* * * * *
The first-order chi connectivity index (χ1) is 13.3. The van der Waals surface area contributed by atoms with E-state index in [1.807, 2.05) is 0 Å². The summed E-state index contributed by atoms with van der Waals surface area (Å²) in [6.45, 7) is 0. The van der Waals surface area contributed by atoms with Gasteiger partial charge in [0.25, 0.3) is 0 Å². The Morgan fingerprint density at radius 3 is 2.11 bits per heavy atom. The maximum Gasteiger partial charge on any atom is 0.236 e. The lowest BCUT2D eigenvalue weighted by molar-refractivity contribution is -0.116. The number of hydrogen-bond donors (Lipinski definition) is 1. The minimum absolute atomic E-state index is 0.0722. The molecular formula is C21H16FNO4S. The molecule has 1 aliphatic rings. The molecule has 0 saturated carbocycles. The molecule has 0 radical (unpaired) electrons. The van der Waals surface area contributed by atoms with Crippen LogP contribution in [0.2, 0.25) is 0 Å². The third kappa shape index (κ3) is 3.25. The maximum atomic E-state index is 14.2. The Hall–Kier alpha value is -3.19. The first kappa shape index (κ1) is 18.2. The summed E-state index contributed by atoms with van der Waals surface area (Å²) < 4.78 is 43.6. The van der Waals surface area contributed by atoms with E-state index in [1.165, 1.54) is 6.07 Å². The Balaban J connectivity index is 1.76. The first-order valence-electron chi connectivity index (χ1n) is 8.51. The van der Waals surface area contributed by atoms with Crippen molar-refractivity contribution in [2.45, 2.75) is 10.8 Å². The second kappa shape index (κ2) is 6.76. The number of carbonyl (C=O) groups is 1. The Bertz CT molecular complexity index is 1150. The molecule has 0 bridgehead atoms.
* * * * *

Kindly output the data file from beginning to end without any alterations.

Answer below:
The first-order chi connectivity index (χ1) is 13.3. The van der Waals surface area contributed by atoms with E-state index in [1.807, 2.05) is 0 Å². The summed E-state index contributed by atoms with van der Waals surface area (Å²) in [6.45, 7) is 0. The van der Waals surface area contributed by atoms with Gasteiger partial charge in [0.25, 0.3) is 0 Å². The Morgan fingerprint density at radius 3 is 2.11 bits per heavy atom. The maximum Gasteiger partial charge on any atom is 0.236 e. The lowest BCUT2D eigenvalue weighted by molar-refractivity contribution is -0.116. The number of hydrogen-bond donors (Lipinski definition) is 1. The minimum absolute atomic E-state index is 0.0722. The molecular formula is C21H16FNO4S. The molecule has 1 aliphatic rings. The molecule has 0 saturated carbocycles. The molecule has 0 radical (unpaired) electrons. The van der Waals surface area contributed by atoms with Crippen LogP contribution in [0.2, 0.25) is 0 Å². The third kappa shape index (κ3) is 3.25. The maximum atomic E-state index is 14.2. The Hall–Kier alpha value is -3.19. The first kappa shape index (κ1) is 18.2. The summed E-state index contributed by atoms with van der Waals surface area (Å²) < 4.78 is 43.6. The van der Waals surface area contributed by atoms with E-state index in [1.165, 1.54) is 6.07 Å². The Balaban J connectivity index is 1.76. The first-order valence-electron chi connectivity index (χ1n) is 8.51. The van der Waals surface area contributed by atoms with Crippen molar-refractivity contribution in [2.45, 2.75) is 10.8 Å². The second kappa shape index (κ2) is 6.76. The number of carbonyl (C=O) groups is 1. The Bertz CT molecular complexity index is 1150. The molecule has 0 bridgehead atoms.